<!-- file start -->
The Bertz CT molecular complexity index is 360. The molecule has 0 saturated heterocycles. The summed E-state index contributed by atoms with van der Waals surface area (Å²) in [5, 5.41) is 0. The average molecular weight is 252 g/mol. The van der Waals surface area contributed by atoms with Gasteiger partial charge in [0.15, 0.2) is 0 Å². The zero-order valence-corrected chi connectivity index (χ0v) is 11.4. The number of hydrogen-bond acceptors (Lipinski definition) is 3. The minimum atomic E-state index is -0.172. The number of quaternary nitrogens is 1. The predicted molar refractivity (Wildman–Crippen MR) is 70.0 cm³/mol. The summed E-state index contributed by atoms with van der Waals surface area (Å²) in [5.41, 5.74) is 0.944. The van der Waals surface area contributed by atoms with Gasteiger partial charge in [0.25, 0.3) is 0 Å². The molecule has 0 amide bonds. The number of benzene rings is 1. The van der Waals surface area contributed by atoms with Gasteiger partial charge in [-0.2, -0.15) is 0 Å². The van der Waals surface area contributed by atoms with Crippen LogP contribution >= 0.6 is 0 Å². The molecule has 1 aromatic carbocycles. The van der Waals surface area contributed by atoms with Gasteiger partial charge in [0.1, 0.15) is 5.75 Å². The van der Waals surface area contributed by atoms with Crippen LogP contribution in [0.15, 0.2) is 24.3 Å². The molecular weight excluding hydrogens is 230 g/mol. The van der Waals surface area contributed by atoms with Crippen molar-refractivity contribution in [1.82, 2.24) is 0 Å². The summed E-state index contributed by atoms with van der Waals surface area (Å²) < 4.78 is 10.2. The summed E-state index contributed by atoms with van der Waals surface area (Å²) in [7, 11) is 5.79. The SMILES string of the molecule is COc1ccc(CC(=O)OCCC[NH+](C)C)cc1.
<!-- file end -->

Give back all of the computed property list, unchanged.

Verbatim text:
The Bertz CT molecular complexity index is 360. The molecule has 0 saturated heterocycles. The summed E-state index contributed by atoms with van der Waals surface area (Å²) in [5, 5.41) is 0. The average molecular weight is 252 g/mol. The van der Waals surface area contributed by atoms with Gasteiger partial charge in [0.15, 0.2) is 0 Å². The zero-order valence-corrected chi connectivity index (χ0v) is 11.4. The number of hydrogen-bond acceptors (Lipinski definition) is 3. The minimum atomic E-state index is -0.172. The number of quaternary nitrogens is 1. The predicted molar refractivity (Wildman–Crippen MR) is 70.0 cm³/mol. The summed E-state index contributed by atoms with van der Waals surface area (Å²) in [5.41, 5.74) is 0.944. The van der Waals surface area contributed by atoms with Gasteiger partial charge in [0.25, 0.3) is 0 Å². The molecule has 0 amide bonds. The number of benzene rings is 1. The van der Waals surface area contributed by atoms with Gasteiger partial charge in [-0.2, -0.15) is 0 Å². The van der Waals surface area contributed by atoms with Crippen LogP contribution >= 0.6 is 0 Å². The molecule has 1 aromatic carbocycles. The van der Waals surface area contributed by atoms with Gasteiger partial charge in [0.1, 0.15) is 5.75 Å². The van der Waals surface area contributed by atoms with Crippen LogP contribution in [0.15, 0.2) is 24.3 Å². The molecular weight excluding hydrogens is 230 g/mol. The van der Waals surface area contributed by atoms with Crippen molar-refractivity contribution in [1.82, 2.24) is 0 Å². The summed E-state index contributed by atoms with van der Waals surface area (Å²) < 4.78 is 10.2. The summed E-state index contributed by atoms with van der Waals surface area (Å²) in [7, 11) is 5.79. The SMILES string of the molecule is COc1ccc(CC(=O)OCCC[NH+](C)C)cc1.